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This week, we continue our garden show saga. This is the third of four parts (it was going to be three but the story just kept growing) and the town’s gardeners are making the final touches to their botanical artistry while keeping an eye on their competition.
Holding her favorite clippers, Ruth backed up slowly so that she could judge the impact of her assault on her hedge of Magic Carpet spirea. Many of its cotton candy-colored blooms had gone by and she wanted to make sure only the brightest ones were on display tomorrow morning when the judges arrived. For the first time in many years, winning the best-in-show trophy at the Carding Home and Garden Show was important.
She darted forward and SNIP went another dead blossom. Then SNIP SNIP and two more fell into her weed bucket.
There, as perfect as it was gonna get.
She glanced at the sky though it didn’t look any different than it had ten minutes ago. Blue from horizon to horizon. After such a drippy start to the summer, the idea of watering her flowers seemed rather strange. She snapped off her gardening glove so she could slip a bare finger under the mulch to check the soil moisture. An earthworm glistened by, his morning repose interrupted by her probing.
“Sorry,” Ruth muttered as she hastened to cover him up. “Sorry.” Then she sighed. Who was she kidding. Even though her yard was a riot of color—pink spirea, yellow evening primrose, white valerian and elderberries, and red bee balm—no one would ever mistake the mistake of describing the Goodwin garden as organized.
Ruth loved everything about the botanical world…except maybe poison ivy. But she loved to live in it, not dominate it.
“Oh well,” she said as she tossed her tools in their bucket. “Either Edie or Agnes will win and that’s all right.”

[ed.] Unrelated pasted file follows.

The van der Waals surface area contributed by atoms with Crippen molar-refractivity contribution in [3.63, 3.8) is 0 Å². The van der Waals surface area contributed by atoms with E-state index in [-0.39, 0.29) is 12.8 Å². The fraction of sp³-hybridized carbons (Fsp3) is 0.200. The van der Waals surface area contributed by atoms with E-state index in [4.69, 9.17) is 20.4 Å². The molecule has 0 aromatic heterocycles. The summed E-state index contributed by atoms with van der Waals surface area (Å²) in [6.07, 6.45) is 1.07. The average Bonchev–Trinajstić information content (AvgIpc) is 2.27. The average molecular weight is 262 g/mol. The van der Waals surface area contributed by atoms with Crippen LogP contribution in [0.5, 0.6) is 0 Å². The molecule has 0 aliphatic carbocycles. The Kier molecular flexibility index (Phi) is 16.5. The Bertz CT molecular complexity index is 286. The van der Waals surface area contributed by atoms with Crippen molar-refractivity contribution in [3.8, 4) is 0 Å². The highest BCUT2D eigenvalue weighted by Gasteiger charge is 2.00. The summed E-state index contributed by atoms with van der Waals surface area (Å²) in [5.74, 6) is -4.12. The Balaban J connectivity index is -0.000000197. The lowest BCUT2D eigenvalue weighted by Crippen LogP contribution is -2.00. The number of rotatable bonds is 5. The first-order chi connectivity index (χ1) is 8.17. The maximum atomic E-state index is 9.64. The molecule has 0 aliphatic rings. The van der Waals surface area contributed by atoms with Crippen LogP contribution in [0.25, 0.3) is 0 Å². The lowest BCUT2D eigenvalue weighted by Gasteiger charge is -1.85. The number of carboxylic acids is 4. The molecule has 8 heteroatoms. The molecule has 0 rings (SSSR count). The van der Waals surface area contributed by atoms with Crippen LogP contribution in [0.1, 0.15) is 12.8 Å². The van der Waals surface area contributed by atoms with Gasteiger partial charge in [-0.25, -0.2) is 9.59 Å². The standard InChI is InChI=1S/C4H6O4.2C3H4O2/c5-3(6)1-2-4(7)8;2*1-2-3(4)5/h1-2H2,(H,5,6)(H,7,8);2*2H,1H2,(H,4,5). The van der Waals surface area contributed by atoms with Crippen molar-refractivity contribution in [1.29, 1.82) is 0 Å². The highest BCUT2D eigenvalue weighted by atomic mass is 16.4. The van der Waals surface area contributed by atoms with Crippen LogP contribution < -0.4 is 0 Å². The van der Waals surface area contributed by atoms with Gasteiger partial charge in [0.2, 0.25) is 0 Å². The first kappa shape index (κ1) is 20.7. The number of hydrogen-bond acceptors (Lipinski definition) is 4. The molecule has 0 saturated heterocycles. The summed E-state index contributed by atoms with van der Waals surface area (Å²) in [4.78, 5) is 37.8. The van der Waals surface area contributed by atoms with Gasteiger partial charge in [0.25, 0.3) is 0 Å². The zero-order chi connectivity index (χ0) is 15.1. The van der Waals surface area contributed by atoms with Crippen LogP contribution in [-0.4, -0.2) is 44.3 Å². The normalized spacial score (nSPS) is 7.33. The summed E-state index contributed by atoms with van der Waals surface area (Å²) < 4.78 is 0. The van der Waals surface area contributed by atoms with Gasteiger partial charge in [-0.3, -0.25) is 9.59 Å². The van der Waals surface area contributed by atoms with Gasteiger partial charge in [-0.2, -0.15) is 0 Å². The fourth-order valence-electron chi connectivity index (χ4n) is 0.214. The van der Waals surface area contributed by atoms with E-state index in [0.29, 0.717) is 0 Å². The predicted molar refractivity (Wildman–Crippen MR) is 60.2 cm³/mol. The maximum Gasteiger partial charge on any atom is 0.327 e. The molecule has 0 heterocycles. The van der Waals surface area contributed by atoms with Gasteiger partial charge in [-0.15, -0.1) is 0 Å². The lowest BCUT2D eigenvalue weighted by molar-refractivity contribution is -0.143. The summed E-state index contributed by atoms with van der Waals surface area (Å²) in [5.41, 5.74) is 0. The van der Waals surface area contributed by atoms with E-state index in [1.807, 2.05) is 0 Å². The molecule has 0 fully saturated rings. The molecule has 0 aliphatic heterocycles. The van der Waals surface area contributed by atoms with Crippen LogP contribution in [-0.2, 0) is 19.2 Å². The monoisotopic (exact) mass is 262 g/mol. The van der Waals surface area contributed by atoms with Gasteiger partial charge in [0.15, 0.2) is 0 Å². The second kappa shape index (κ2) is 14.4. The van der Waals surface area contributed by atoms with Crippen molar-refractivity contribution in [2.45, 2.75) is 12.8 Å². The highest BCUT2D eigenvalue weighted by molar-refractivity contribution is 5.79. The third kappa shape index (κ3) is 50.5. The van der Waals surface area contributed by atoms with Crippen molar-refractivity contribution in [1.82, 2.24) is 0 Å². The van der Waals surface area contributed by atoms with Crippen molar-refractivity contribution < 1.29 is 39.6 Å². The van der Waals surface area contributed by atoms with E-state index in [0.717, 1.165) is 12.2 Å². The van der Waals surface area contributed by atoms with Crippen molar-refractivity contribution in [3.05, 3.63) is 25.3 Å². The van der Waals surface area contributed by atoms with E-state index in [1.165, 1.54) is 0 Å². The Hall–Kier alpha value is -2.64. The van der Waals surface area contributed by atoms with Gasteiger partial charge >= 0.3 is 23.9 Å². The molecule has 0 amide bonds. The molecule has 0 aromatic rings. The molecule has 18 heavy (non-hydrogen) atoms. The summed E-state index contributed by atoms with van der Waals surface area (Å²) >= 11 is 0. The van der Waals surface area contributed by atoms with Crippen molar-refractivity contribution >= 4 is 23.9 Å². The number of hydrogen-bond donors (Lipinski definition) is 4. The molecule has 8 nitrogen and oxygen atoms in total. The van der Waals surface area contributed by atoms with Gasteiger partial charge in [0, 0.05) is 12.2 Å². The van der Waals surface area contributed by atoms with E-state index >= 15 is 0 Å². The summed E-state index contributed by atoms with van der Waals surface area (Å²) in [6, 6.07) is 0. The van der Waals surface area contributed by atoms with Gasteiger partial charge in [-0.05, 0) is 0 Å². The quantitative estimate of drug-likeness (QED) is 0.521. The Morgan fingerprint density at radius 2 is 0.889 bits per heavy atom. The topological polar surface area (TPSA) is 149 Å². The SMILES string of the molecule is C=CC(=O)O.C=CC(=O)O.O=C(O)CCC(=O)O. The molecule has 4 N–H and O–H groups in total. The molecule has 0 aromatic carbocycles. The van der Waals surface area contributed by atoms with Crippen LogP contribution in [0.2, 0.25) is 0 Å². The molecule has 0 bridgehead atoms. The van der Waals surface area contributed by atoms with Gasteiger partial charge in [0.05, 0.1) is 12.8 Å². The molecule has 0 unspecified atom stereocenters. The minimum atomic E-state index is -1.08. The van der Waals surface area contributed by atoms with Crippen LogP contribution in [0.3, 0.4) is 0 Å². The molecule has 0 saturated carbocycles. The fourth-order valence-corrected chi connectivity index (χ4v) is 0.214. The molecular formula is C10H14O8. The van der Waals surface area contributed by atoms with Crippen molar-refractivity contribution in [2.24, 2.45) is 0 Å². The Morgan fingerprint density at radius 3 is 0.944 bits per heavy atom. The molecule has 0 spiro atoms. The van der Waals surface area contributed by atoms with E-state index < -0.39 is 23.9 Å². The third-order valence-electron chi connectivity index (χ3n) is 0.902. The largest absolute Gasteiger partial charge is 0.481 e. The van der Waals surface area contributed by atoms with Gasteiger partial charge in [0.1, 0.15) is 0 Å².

A car rolled by slowly just as Ruth closed her front door behind her. A second cup of tea was definitely in order.
From inside the car, G.G. Dieppe scanned Ruth’s yard. True, there was a lot in bloom. And true, it did look very pretty…but only from a distance. Even from the road, G.G. spotted some weediness along the edges of a circular raised bed.
“Hmph, no one’s going to find any weeds in my gardens,” she sniffed to herself. “They are perfect. The best that money can buy.”
Ruth watched through the lace curtains on her front windows as G.G. drove on.
“She just left,” she texted Agnes. “Probably headed your way.”
It took a few years but Agnes Findley had finally turned Charlie Cooper’s scruffy yard into a virtual Eden. The blue and purple blooms of spring had given way to the red of the climbing roses that sheltered the sunny end of their screened-in porch. Her hosta hedge, each plant placed so that its leaves complimented the plants on either side, was at the height of perfection.
Her collection of colorful pots added height and wonder to the landscape, and the hens and chicks lining the walkway to their front door had just started to share their peach-colored flowers.
They were Agnes’s specialty.
“Do you think I should stand out in the front yard to wave?” she asked Charlie as they stood behind a short hedge of limelight hydrangea that divided their front yard from the back.
Charlie nearly choked up his coffee. “I thought the idea was to be stealthy about your spying ways,” he said.
“Oh, I know. It’s just that I find that woman so irritating,” Agnes said, tapping her foot.
“And you don’t want her to win,” Charlie said.
“Yeah, that too.” They watched G.G. crawl by their house, her neck extended to its full length. “Gawd, how nosy can she be? Ah, there she goes. She must have found some imperfection. Well, so be it. At least maybe Edie or Ruth will win, and that’s fine.”
“You’d better text Edie,” Charlie said, trying to mask his grin. He couldn’t remember when he’d enjoyed a competition more. Who knew that watching gardeners could be so entertaining?
By the way, the quote I used as the title for this Chronicle is from a song by Bob Dylan. Here’s the whole verse.
“May your hands always be busy,
May your feet always be swift,
May you have a strong foundation,
When the winds of changes shift.”
—Bob Dylan, “Forever Young” on the album Planet Waves